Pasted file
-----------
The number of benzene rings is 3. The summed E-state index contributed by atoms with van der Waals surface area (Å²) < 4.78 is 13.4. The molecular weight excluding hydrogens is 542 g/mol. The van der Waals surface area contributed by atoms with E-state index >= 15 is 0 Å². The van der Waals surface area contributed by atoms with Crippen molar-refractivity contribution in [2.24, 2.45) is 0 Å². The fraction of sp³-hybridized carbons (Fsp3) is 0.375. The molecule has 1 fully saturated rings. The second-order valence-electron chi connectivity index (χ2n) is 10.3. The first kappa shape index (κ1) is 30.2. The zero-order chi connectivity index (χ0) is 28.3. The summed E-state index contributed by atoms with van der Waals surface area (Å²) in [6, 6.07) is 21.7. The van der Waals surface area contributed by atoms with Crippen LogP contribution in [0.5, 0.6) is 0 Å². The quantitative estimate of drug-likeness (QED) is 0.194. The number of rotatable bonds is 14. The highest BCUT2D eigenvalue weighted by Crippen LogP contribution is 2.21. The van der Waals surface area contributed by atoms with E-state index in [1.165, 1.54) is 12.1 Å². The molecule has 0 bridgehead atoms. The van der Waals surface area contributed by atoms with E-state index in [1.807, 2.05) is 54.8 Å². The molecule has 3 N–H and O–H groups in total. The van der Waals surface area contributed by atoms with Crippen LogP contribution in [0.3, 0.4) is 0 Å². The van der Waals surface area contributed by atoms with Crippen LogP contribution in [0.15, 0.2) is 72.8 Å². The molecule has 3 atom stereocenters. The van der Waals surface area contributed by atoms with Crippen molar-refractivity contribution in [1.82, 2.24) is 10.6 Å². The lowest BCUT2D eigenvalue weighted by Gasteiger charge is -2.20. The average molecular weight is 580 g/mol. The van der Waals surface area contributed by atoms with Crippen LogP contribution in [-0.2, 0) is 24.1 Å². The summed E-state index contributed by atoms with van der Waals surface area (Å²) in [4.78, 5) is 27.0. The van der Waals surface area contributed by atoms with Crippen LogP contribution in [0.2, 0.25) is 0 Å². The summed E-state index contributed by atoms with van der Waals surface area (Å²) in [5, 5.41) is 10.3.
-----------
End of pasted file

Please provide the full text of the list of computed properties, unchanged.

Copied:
The number of benzene rings is 3. The summed E-state index contributed by atoms with van der Waals surface area (Å²) < 4.78 is 13.4. The molecular weight excluding hydrogens is 542 g/mol. The van der Waals surface area contributed by atoms with E-state index >= 15 is 0 Å². The van der Waals surface area contributed by atoms with Crippen molar-refractivity contribution in [2.24, 2.45) is 0 Å². The fraction of sp³-hybridized carbons (Fsp3) is 0.375. The molecule has 1 fully saturated rings. The second-order valence-electron chi connectivity index (χ2n) is 10.3. The first kappa shape index (κ1) is 30.2. The zero-order chi connectivity index (χ0) is 28.3. The summed E-state index contributed by atoms with van der Waals surface area (Å²) in [6, 6.07) is 21.7. The van der Waals surface area contributed by atoms with Crippen LogP contribution in [0.5, 0.6) is 0 Å². The quantitative estimate of drug-likeness (QED) is 0.194. The number of rotatable bonds is 14. The highest BCUT2D eigenvalue weighted by Crippen LogP contribution is 2.21. The van der Waals surface area contributed by atoms with E-state index in [1.165, 1.54) is 12.1 Å². The molecule has 0 bridgehead atoms. The van der Waals surface area contributed by atoms with E-state index in [1.807, 2.05) is 54.8 Å². The molecule has 3 N–H and O–H groups in total. The van der Waals surface area contributed by atoms with Crippen LogP contribution in [0.3, 0.4) is 0 Å². The van der Waals surface area contributed by atoms with Crippen LogP contribution in [0.15, 0.2) is 72.8 Å². The molecule has 3 atom stereocenters. The van der Waals surface area contributed by atoms with Crippen molar-refractivity contribution in [1.82, 2.24) is 10.6 Å². The lowest BCUT2D eigenvalue weighted by Gasteiger charge is -2.20. The average molecular weight is 580 g/mol. The van der Waals surface area contributed by atoms with Crippen LogP contribution in [-0.2, 0) is 24.1 Å². The summed E-state index contributed by atoms with van der Waals surface area (Å²) in [4.78, 5) is 27.0. The van der Waals surface area contributed by atoms with Crippen LogP contribution in [0.2, 0.25) is 0 Å². The summed E-state index contributed by atoms with van der Waals surface area (Å²) in [5, 5.41) is 10.3.